The cabinet is very light, and I though it could be easily fixed with sticky dots, but it wouldn't cooperate. I tried double-sided tape, I tried this and that, and finally I made brackets from paper clips. You cannot even see them unless you look closely.

This is the new kitchen. By the way, I also have a new cooker that matched the rest better:

Funkis bedroom

Long before I put in new wallpaper in what was supposed to be the bedroom in the funkis house, I tested the size of the future bed by placing the bed from my retro house in it. This was a fatal mistake because it was exactly the right style.

Actually, my retro house has many features that would fit in a funkis house, but this bed was too good a match, so reluctantly I decided that it would have to move. Thereafter I decorated the room to match the bed. 

The curtains and the rug had to follow, as did the two bed stands. I made another window with a view over a funkis landscape. The table comes from the IKEA set and is completely wrong scale, but I don't think it matters. The colour is right. The Matisse picture is from the web.

Now of course you wonder what I made to replace the bed in the retro house. I will tell you soon.

Saturday, 1 February 2014

Finding the right place, continued

See here for the beginning of this story.

When I had just started playing with miniatures, six years ago, I got terribly excited when I saw all the wonderful things you could buy on ebay. Although I from start was a maker more than a collector, I enthusiastically bought things that I later on would have made myself. Also, I didn't understand then that buying single objects was expensive. Since then I have learned to search for bundles, or mixed lots, or whatever the ebay sellers choose to label them. I guess that, unless selling on ebay is your full-time occupation, it's far too much trouble to set up the auction, administrate the purchases, pack, post, track. Therefore, I believe, people get rid of things they no longer want or things they have inherited, and sometimes they don't know what treasures they are selling and sometimes they do and hope to fetch a good price but have bad luck and have to sell cheap. I check for bundles regularly, and my most recent was this:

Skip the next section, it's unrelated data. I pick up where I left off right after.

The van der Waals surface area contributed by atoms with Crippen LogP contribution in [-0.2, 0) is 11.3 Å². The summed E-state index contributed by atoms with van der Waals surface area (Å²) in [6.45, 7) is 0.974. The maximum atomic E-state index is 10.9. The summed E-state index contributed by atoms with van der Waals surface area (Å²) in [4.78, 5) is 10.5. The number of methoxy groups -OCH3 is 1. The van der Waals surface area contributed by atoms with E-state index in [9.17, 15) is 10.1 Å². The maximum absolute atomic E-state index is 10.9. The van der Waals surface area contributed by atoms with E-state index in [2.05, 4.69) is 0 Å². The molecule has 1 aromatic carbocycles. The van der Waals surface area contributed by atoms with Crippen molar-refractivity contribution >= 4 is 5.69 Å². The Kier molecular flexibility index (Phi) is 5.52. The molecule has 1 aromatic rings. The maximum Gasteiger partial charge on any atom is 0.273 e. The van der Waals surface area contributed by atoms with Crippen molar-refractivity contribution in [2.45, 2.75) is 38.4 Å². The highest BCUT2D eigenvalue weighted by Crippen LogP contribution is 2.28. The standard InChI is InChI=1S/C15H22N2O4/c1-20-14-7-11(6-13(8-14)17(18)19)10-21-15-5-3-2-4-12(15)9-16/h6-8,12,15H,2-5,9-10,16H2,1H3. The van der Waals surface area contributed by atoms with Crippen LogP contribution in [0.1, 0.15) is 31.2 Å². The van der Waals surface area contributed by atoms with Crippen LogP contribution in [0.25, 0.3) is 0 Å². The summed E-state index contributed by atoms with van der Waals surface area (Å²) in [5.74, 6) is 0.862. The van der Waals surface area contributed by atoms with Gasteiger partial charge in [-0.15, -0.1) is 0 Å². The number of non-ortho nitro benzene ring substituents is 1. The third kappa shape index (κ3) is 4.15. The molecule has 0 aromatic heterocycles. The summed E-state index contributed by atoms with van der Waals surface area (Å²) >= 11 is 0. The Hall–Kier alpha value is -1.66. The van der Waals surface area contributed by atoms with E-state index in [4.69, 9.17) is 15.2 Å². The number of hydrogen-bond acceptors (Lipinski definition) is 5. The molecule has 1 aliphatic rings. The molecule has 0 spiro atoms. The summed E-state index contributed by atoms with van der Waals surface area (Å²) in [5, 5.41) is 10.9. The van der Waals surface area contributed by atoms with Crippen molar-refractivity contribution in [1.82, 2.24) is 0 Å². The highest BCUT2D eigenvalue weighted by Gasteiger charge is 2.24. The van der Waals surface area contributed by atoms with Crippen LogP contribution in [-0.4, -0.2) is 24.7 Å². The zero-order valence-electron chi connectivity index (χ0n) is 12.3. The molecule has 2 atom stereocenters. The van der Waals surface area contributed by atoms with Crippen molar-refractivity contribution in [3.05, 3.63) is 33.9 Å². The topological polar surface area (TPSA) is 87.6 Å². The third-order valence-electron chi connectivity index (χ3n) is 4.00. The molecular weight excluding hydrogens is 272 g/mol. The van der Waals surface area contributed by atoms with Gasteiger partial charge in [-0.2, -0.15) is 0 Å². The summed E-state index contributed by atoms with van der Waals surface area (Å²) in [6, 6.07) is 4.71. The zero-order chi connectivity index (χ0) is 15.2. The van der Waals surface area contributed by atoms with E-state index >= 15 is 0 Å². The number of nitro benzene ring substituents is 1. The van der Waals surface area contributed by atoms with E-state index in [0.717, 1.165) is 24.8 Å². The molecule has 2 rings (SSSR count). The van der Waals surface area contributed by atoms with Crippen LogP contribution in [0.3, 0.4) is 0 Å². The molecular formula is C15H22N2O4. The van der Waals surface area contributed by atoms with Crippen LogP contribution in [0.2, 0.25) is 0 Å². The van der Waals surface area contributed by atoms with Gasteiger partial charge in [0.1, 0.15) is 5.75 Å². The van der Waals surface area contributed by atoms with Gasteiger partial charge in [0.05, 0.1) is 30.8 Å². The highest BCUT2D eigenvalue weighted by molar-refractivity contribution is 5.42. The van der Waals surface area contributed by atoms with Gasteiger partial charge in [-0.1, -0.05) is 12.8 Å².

Now, in a bundle, there will always be things that you are not particularly interested in and wouldn't buy as a single object, but they almost always come handy. Here are some places where some of the things went: